Skip to main content

Fairyland by Alysia Abbott


This book is a memoir written by a woman in the hopes that she can recover the memory of her father and his innocence, because his innocence was the first thing that came to her mind when she thought of him. Alysia's mom and dad were a couple, got married, had the author and then Alyia's mother died in a car crash. Once she did, Alysia and her dad moved to San Francisco, where Alysia began to realize that her father was gay.

Steve Abbott, Alysia's father, began to move through the peripheries of the San Francisco poetry scene in the sixties and seventies. He came out during the age of Harvey Milk and he was able to finally find his voice during that time period. During that time period, Alysia was right by his side - he was her only parent. The part of her memoir that struck me the most was how she chronicled the seeming loss of innocence that occurred between the age of the Beats, the onset of AIDS and the death that it wrought before people became educated about it. What also struck me was the constant tension between the need to write and find one's voice and the need to support the family - even though Steve was constantly publishing and writing and reading, the small family constantly struggled to make ends meet.

It is also about Alysia and her coming of age during a time when people like Anita Bryant vilified gay men and lesbians, when Harvey Milk was gunned down at point blank range because he was gay and when people she knew and loved were dying because of a disease that people thought they deserved because they were gay. As an adolescent, a teenager and a young college student living in NY, France and then back at home, she struggled mightily with the fact that her dad was different. She called him weird at one point and made the comment that she didn't want to be on the weird side anymore, leading meto the conclusion that this was a coming of age memoir as well. She has been tremendously successful - she lives in Cambridge, MA with her own family and seems to have come of age well.

This is a novel that is a personal account of an historical period. She draws on the letters that her father sent to her as well as his journals and her own journals, so in that sense it's not a bad personal and historical accounting of what happened and the impact that it had on her life. It's well written and moves fast. It's heartbreaking while also fun in parts. Definitely a must read.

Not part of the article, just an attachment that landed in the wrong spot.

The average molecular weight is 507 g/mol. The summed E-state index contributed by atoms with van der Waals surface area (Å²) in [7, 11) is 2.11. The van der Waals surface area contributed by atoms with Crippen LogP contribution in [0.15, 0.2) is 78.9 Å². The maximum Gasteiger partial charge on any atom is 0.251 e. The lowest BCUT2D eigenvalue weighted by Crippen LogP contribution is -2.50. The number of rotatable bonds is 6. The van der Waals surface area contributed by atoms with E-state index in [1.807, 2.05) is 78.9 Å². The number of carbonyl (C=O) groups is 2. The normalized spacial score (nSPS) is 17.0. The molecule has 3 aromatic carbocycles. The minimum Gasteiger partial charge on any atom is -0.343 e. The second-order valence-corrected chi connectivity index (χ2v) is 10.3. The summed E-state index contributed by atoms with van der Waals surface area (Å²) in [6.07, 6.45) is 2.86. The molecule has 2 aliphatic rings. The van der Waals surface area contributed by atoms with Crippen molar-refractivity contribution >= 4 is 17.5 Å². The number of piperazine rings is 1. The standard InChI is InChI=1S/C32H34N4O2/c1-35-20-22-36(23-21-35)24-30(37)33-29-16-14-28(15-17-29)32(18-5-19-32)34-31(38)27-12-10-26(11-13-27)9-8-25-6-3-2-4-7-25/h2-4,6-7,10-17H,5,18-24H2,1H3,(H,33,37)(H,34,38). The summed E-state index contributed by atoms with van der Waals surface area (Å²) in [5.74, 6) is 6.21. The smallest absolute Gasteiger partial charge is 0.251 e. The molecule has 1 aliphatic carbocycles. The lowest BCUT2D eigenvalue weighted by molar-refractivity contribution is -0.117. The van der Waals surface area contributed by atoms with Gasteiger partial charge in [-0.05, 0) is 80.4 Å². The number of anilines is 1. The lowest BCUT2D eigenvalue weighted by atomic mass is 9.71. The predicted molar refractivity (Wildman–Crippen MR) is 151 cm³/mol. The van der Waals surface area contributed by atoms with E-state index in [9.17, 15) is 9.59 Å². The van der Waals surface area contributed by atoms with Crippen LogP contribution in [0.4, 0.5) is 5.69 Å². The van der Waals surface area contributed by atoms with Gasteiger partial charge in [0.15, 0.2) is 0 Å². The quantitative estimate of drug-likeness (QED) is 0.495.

Comments

Popular posts from this blog

In Memoriam

One of my most favorite bookish podcasts, Books on the Nightstand, has ended its tremendously successful run.  It has been around seemingly forever and was one of my staples in book recommendations. It will be sorely missed and leaves a space in my podcast listening zone that I'm striving to fill.  While I understand that the podcast em-cees, Michael and Anne, have their own lives that they probably want to continue with (and podcasting takes a lot of time, particularly when you're as popular as they are and, for example, as popular as the Manic Mommies are/were), they will be sorely missed.  However you can find them on both Goodreads and on Twitter.

In anticipation of their ultimate decision to end the podcast, I found a number of other really awesome podcasts to fill the void, some of which are bookish and some of which aren't.  For your listening pleasure:


BookRiot - more of a news in the publishing industry podcast but still pretty awesome;All the Books - a weekly po…

Missoula by Jon Krakauer

You may recognize the author's name - Krakauer is perhaps most famous for the book Into the Wild about a young man that goes to Alaska (and which was made into a movie).  I enjoyed that book and when I heard on a podcast that I listen to that Krakuer had written a new book, I decided to get it and read it.  In this book, which is non fiction - he focuses on the University of Montana, the local police department and at the local prosecutor's office and analyzes their job performances through the eyes of five young women who were sexually assaulted. During this same period, the Department of Justice investigated how those same parties handled 80 rape cases and that investigation yielded dismaying results. In one instance, a detective re assured a male suspect during an interrogation that she didn't believe he committed a rape (despite evidence to the contrary) because they got a lot of false accusations. Similarly, the Chief of Police (!!!) sent an article to a victim citin…

City of Mirrors by Justin Cronin

I was hesitant to pick up Justin Cronin's trilogy, which began with The Passage, because I was vampired out.  But it's different. It combines science fiction and westerns and spans about 1500 pages and 1000 years and generations, upon generations of people.  It's dystopian and hopeful all at the same time! The vampires don't sparkle, thankfully, and the story isn't just told in prose - it's told via letters, journals, scientific journals, flashback, the whole nine yards.
As the book opens, we find our beloved characters in a time of peace and relative prosperity.  There have been no viral attacks for twenty years. The main characters are all struggling with something that has broken them and they each struggle. And there was also Zero, the ultimate bad guy, that wants his say and his ultimate revenge. This book is wonderful in the sense that it is Cronin at his absolute best - he is a storyteller on par with perhaps the best of the fantasy writers - of any w…